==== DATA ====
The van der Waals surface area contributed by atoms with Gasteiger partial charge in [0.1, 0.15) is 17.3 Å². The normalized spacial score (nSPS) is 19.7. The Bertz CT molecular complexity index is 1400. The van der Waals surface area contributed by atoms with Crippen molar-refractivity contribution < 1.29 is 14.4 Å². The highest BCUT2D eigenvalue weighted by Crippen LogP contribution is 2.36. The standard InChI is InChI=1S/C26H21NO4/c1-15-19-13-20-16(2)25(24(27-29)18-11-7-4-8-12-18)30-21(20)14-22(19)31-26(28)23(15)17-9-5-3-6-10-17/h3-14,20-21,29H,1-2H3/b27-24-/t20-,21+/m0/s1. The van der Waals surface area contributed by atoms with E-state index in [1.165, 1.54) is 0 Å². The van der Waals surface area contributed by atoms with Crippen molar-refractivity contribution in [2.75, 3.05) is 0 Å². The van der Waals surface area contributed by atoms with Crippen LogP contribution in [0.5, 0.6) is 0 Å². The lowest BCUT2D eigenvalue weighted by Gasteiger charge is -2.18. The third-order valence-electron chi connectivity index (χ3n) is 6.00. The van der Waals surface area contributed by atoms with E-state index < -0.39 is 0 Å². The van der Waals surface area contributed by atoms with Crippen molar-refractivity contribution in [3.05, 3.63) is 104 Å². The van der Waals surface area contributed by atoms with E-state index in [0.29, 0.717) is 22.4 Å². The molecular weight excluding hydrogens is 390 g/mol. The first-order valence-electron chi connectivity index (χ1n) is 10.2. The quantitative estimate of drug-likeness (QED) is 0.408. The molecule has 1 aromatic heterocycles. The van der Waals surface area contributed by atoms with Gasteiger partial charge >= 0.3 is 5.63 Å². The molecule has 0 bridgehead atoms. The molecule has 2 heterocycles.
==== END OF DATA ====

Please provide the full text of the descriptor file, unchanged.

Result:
The van der Waals surface area contributed by atoms with Gasteiger partial charge in [0.1, 0.15) is 17.3 Å². The normalized spacial score (nSPS) is 19.7. The Bertz CT molecular complexity index is 1400. The van der Waals surface area contributed by atoms with Crippen molar-refractivity contribution < 1.29 is 14.4 Å². The highest BCUT2D eigenvalue weighted by Crippen LogP contribution is 2.36. The standard InChI is InChI=1S/C26H21NO4/c1-15-19-13-20-16(2)25(24(27-29)18-11-7-4-8-12-18)30-21(20)14-22(19)31-26(28)23(15)17-9-5-3-6-10-17/h3-14,20-21,29H,1-2H3/b27-24-/t20-,21+/m0/s1. The van der Waals surface area contributed by atoms with E-state index in [1.165, 1.54) is 0 Å². The van der Waals surface area contributed by atoms with Crippen molar-refractivity contribution in [2.75, 3.05) is 0 Å². The van der Waals surface area contributed by atoms with Crippen LogP contribution in [0.5, 0.6) is 0 Å². The lowest BCUT2D eigenvalue weighted by Gasteiger charge is -2.18. The third-order valence-electron chi connectivity index (χ3n) is 6.00. The van der Waals surface area contributed by atoms with E-state index < -0.39 is 0 Å². The van der Waals surface area contributed by atoms with Crippen molar-refractivity contribution in [3.05, 3.63) is 104 Å². The van der Waals surface area contributed by atoms with E-state index in [0.29, 0.717) is 22.4 Å². The molecular weight excluding hydrogens is 390 g/mol. The first-order valence-electron chi connectivity index (χ1n) is 10.2. The quantitative estimate of drug-likeness (QED) is 0.408. The molecule has 1 aromatic heterocycles. The van der Waals surface area contributed by atoms with Gasteiger partial charge >= 0.3 is 5.63 Å². The molecule has 0 bridgehead atoms. The molecule has 2 heterocycles.